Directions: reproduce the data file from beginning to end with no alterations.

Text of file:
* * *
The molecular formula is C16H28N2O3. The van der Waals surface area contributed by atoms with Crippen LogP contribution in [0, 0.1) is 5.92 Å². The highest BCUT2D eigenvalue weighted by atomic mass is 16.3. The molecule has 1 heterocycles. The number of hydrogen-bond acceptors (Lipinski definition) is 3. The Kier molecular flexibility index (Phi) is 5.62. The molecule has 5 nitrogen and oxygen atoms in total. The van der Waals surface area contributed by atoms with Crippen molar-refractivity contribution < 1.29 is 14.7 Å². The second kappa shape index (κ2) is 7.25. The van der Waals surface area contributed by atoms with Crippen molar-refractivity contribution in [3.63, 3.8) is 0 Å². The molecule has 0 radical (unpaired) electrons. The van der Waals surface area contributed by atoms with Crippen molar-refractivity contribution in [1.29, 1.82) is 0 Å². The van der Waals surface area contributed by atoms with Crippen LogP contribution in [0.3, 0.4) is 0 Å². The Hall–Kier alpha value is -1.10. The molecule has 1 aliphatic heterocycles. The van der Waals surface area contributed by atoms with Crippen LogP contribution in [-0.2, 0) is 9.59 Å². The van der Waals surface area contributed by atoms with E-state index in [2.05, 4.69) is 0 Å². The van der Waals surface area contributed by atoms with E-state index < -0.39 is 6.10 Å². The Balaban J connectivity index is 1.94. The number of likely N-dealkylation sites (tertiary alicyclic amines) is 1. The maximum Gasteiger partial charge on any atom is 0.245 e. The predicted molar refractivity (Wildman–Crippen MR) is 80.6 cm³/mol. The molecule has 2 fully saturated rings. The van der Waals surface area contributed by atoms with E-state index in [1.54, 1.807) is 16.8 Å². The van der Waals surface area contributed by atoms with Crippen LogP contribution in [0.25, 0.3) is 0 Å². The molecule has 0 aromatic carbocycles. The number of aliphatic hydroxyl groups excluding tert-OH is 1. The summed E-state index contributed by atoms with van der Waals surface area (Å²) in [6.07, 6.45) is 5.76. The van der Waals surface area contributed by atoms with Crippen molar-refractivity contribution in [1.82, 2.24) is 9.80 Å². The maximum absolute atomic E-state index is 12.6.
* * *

The molecular formula is C16H28N2O3. The van der Waals surface area contributed by atoms with Crippen LogP contribution in [0, 0.1) is 5.92 Å². The highest BCUT2D eigenvalue weighted by atomic mass is 16.3. The molecule has 1 heterocycles. The number of hydrogen-bond acceptors (Lipinski definition) is 3. The Kier molecular flexibility index (Phi) is 5.62. The molecule has 5 nitrogen and oxygen atoms in total. The van der Waals surface area contributed by atoms with Crippen molar-refractivity contribution < 1.29 is 14.7 Å². The second kappa shape index (κ2) is 7.25. The van der Waals surface area contributed by atoms with Crippen molar-refractivity contribution in [3.63, 3.8) is 0 Å². The molecule has 0 radical (unpaired) electrons. The van der Waals surface area contributed by atoms with Crippen molar-refractivity contribution in [1.29, 1.82) is 0 Å². The van der Waals surface area contributed by atoms with Crippen LogP contribution in [0.3, 0.4) is 0 Å². The Hall–Kier alpha value is -1.10. The molecule has 1 aliphatic heterocycles. The van der Waals surface area contributed by atoms with Crippen LogP contribution in [-0.2, 0) is 9.59 Å². The van der Waals surface area contributed by atoms with E-state index in [2.05, 4.69) is 0 Å². The van der Waals surface area contributed by atoms with E-state index < -0.39 is 6.10 Å². The Balaban J connectivity index is 1.94. The number of likely N-dealkylation sites (tertiary alicyclic amines) is 1. The maximum Gasteiger partial charge on any atom is 0.245 e. The predicted molar refractivity (Wildman–Crippen MR) is 80.6 cm³/mol. The molecule has 2 fully saturated rings. The van der Waals surface area contributed by atoms with E-state index in [1.54, 1.807) is 16.8 Å². The van der Waals surface area contributed by atoms with Crippen LogP contribution in [0.25, 0.3) is 0 Å². The molecule has 0 aromatic carbocycles. The number of aliphatic hydroxyl groups excluding tert-OH is 1. The summed E-state index contributed by atoms with van der Waals surface area (Å²) in [6.07, 6.45) is 5.76. The van der Waals surface area contributed by atoms with Crippen molar-refractivity contribution in [1.82, 2.24) is 9.80 Å². The maximum absolute atomic E-state index is 12.6.